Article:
While discussing objections raised by Sen. Susan Collins' chief of staff to a tracker hired by the Maine Democratic Party, CNN's Miles O'Brien suggested that political tracking became widespread only after the 2006 midterm elections. In fact, CNN and other news organizations have noted campaigns' use of trackers since at least 1996.
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On the August 17 edition of CNN's The Situation Room, while discussing objections raised by Sen. Susan Collins' (R-ME) chief of staff to a tracker hired by the Maine Democratic Party to record Collins' campaign appearances, guest host Miles O'Brien suggested that political tracking became widespread only after the 2006 midterm elections: "Former Senator George Allen's [R-VA] 'macaca' moment [in 2006] changed the political game. Now, it seems every candidate is being dogged by so-called 'trackers,' hoping to catch that fatal mistake on video." O'Brien later asked CNN Internet reporter Abbi Tatton: "[T]hese days, there's always a camera out there, isn't there?" But contrary to O'Brien's suggestion that tracking is a relatively new phenomenon, CNN and other news organizations have noted campaigns' use of trackers since at least 1996.
In a public letter to Rep. Tom Allen's (D-ME) Senate campaign, Steve Abbott, Collins' chief of staff, complained about the tracker hired by the Maine Democratic Party: "Tactics such as tracking demean the political process, contribute to voter cynicism, and have no place in the type of substantive issues-oriented campaigns that our voters deserve."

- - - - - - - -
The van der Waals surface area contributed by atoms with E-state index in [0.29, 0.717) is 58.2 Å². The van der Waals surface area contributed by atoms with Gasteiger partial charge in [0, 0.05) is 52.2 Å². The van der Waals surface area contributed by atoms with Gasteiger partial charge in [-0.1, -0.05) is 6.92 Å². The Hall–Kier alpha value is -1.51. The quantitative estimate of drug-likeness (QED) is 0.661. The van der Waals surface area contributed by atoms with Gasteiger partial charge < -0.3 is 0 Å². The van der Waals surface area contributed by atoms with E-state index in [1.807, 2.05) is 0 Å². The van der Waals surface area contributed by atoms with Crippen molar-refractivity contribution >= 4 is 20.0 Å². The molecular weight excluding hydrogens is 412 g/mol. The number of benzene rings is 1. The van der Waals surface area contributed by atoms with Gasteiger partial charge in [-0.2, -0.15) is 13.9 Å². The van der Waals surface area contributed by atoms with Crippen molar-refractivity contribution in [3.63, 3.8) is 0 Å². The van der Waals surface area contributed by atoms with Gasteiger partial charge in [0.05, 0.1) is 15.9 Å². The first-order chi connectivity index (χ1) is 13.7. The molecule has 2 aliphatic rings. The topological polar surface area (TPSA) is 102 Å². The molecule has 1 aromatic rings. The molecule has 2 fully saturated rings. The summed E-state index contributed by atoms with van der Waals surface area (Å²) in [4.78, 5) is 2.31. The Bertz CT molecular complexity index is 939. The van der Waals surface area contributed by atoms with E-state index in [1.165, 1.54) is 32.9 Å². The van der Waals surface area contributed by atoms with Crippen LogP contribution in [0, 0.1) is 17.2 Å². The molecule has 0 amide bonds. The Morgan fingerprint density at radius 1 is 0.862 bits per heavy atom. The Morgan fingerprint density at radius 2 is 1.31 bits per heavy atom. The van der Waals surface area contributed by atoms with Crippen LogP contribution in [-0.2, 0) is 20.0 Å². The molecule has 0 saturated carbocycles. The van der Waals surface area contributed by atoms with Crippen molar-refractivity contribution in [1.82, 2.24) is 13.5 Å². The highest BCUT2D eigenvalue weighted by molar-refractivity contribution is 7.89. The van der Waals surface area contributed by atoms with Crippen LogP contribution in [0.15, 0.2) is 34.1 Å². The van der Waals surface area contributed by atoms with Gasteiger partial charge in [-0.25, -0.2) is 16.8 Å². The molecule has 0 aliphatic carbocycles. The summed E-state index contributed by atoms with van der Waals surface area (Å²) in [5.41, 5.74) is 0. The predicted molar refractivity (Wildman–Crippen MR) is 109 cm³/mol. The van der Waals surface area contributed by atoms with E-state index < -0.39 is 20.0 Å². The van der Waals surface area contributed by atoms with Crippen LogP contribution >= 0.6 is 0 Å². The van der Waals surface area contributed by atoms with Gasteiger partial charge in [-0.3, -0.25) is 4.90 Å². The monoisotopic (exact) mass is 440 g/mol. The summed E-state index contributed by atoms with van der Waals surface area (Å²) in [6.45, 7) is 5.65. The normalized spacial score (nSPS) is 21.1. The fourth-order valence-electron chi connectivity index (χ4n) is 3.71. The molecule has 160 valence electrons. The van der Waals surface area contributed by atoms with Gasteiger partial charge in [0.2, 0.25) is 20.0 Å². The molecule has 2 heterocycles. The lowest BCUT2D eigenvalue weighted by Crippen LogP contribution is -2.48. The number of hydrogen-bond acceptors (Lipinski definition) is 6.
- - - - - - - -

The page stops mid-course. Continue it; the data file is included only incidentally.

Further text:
During the Situation Room segment, O'Brien said that Collins is "particularly upset about this whole phenomenon." Tatton added that "[a]n aide to Senator Collins ... call[ed] this intrusive and demeaning to the political process."
CNN and several other news organizations have noted the widespread use of tracking dating back at least 10 years:
- On the February 16, 1996, edition of CNN's Inside Politics, then-CNN senior Washington correspondent Charles Bierbauer noted the videotaping of Republican candidates by Joe Elcock, a researcher hired by the New Hampshire Democratic Party: "The DNC bought two Hi8 cameras and sent one to Iowa, where it showed up at a [then-Sen.] Phil Gramm [R-TX] rally. Joe Elcock got the other. His job, paid for by the state committee, is known in the political trade as opposition research. Since January, Elcock says he's tracked every Republican candidate in New Hampshire."
- On the August 29, 2000, edition of Inside Politics, while discussing the New York Senate race between Hillary Rodham Clinton and then-Rep. Rick Lazio (R), then-CNN national correspondent Frank Buckley noted: "The full-court press even includes a video tracker from state Democrats, who follows the candidate, even as Lazio aides attempt to block his shot."
- On October 3, 2002, the Minneapolis Star-Tribune reported: "The gubernatorial campaign of Independence Party candidate Tim Penny called the St. Cloud police recently and was considering seeking a restraining order against a Republican tracker who they said was deliberately in Penny's face after his speeches."